The books I am reading now are Predictably Irrational, Why Our Decisions Don’t Matter, Descartes’ Error and Viktor Frankl’s Man’s Search for Meaning.

By Aurora Diaz-Wilson (The Philippine Star) Updated November 15, 2010 12:00 AM Comments (0)
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One of the few people I admire. 🙂


I recently realized,  after studying a case study about CCAP (Community Crafts Association of the Philippines), that my vision on creating a sustainable livelihood for  poor rural artisans by helping them market their handicrafts may not be SUSTAINABLE TO THEM AFTER ALL.  (sigh).  Here’s the link:

http://www.fao.org/teca/content/community-based-woven-rattan-products-manufacturing>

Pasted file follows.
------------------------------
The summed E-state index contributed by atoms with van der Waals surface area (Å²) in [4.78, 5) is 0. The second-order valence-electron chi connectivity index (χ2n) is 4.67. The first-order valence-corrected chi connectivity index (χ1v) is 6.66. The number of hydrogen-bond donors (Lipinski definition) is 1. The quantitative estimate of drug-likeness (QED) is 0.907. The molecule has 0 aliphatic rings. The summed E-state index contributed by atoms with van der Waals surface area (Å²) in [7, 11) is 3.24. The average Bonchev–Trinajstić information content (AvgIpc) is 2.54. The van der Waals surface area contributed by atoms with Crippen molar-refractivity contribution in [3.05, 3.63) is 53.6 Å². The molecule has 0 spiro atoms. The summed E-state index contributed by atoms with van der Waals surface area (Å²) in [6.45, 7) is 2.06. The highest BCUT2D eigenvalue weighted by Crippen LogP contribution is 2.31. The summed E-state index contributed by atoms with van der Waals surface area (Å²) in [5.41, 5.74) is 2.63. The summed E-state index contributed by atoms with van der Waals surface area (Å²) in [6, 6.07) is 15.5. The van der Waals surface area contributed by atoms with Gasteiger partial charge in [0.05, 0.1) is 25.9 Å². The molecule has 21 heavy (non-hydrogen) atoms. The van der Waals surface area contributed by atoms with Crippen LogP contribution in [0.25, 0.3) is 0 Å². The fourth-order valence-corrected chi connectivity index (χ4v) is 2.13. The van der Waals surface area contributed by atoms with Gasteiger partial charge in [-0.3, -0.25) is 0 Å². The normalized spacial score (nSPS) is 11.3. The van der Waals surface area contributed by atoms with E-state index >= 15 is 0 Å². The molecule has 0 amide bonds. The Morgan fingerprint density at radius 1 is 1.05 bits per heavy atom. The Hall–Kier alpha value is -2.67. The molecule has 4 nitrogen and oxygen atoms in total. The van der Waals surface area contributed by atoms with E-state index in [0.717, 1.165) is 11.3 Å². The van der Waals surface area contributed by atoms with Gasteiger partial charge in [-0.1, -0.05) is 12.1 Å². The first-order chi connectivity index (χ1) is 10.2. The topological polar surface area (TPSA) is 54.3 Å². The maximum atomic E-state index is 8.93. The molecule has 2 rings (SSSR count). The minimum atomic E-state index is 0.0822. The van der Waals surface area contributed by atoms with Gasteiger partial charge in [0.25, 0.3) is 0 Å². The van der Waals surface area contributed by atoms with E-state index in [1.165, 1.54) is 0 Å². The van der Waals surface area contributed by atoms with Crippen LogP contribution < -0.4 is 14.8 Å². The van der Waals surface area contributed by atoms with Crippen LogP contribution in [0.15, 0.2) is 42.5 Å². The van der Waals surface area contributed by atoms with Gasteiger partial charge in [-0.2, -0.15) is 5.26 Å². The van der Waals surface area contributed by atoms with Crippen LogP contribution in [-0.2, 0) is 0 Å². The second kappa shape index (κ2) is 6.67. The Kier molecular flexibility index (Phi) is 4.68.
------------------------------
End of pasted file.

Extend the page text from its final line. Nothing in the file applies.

This study shows that on the average each producer or artisan will just be earning P1000 per month, YES PER MONTH! In this study the foreign exchange rate then was P40=US$1 so its not very far from our situation right now which is around P42+=US$1.  P1000 per month, per person/family, no matter how you look at it will never be enough to give them sustainable livelihood.  I don’t even know if its enough for their basic needs.. That’s just P33/day!    This saddens me greatly because I’ve done a lot of research about this social enterprise and have been passionately talking about it to my friends, relatives, and previous colleagues.  What’s more is that my husband and I are already planning to go to a trip in Bicol (one of the rural areas here in the Philippines) 2 weeks from now.  He already has filed his 1 week leave! (sigh). So what to do now? I honestly don’t know but I’m keeping my faith because I know that God has called me to be a social entrepreneur and He will see me through this.   For now, I’m going to start doing my experimentation as what I have resolved yesterday in my Blog.  2 of the women social entrepreneurs who inspired me started with small steps through a simple exposure on the living conditions of the poor people and I’ll just have to do the same.  So I have decided that PJ (my husband) and I will push through with our rural visit and will see from there if we can solve any problem through whatever God has gifted us with.  May it be through a handicraft business or not.